Fossilised fat reveals mysterious Dickinsonia blobs to be earliest known animal, dating back 558 million years
Molecules of cholesterol appear to have solved the puzzle surrounding the strange organisms
A strange fossil that looks a bit like a giant leaf, or a fingerprint the size of a coffee table, has puzzled scientists for decades.
Thousands of the blobby fossils have been found over the past seven decades, revealing that it lived at the bottom of the ocean, without a mouth, intestines or anus, half a billion years ago.
Was it a mossy plant? A giant single-celled amoeba? A failed experiment of evolution? Or the earliest animal on Earth?
After digging one of these fossils off a cliff in Russia and analysing its contents, researchers discovered molecules of cholesterol, a type of fat.
And they found their answer. The creature, known as Dickinsonia, is the Earth’s earliest known animal.
“Scientists have been fighting for more than 75 years” over the nature of these “bizarre fossils,” said associate professor Jochen Brocks from the Australian National University Research School of Earth Sciences.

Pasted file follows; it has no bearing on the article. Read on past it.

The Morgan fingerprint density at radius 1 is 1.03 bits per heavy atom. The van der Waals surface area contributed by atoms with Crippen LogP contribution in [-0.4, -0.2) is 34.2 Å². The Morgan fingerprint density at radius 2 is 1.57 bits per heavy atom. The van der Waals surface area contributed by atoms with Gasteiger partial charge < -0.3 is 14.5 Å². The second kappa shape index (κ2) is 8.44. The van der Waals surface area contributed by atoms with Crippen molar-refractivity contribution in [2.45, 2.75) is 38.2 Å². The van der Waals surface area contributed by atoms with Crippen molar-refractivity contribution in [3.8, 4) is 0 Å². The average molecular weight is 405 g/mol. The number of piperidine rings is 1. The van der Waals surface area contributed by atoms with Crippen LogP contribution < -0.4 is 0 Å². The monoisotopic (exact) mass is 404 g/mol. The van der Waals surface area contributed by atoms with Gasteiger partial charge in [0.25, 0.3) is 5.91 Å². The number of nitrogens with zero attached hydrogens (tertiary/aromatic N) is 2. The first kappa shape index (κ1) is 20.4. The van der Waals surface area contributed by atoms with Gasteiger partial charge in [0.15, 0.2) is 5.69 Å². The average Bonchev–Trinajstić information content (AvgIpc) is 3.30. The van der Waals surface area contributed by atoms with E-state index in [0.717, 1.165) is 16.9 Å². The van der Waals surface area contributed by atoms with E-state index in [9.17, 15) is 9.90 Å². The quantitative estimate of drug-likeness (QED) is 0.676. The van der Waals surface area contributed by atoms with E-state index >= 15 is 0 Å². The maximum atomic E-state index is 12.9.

“The fossil fat now confirms Dickinsonia as the oldest known animal fossil, solving a decades-old mystery that has been the Holy Grail of palaeontology.”
The findings are reported Thursday in the US journal Science.
Dickinsonia contained rib-like segments the length of its oval-shaped body, which could grow as large as 1.4 metres across.
The analysis showed the animals were abundant 558 million years ago, millions of years earlier than previously thought, according to Brocks.
The creature was part of the Ediacara Biota that lived on Earth during a time when bacteria reigned, 20 million years prior to emergence of modern animal life – a period known as the Cambrian explosion.
Scientists had a difficult time finding Dickinsonia fossils with organic matter still attached.
Many of the known fossils were in Australia, and had been exposed to too many elements over many millions of years.
The fossil for the current study came from cliffs near the White Sea in the northwest of Russia.
“I took a helicopter to reach this very remote part of the world – home to bears and mosquitoes – where I could find Dickinsonia fossils with organic matter still intact,” said Ilya Bobrovskiy, a doctoral researcher at ANU.
“These fossils were located in the middle of cliffs of the White Sea that are 60 to 100 meters high. I had to hang over the edge of a cliff on ropes and dig out huge blocks of sandstone, throw them down, wash the sandstone and repeat this process until I found the fossils I was after.”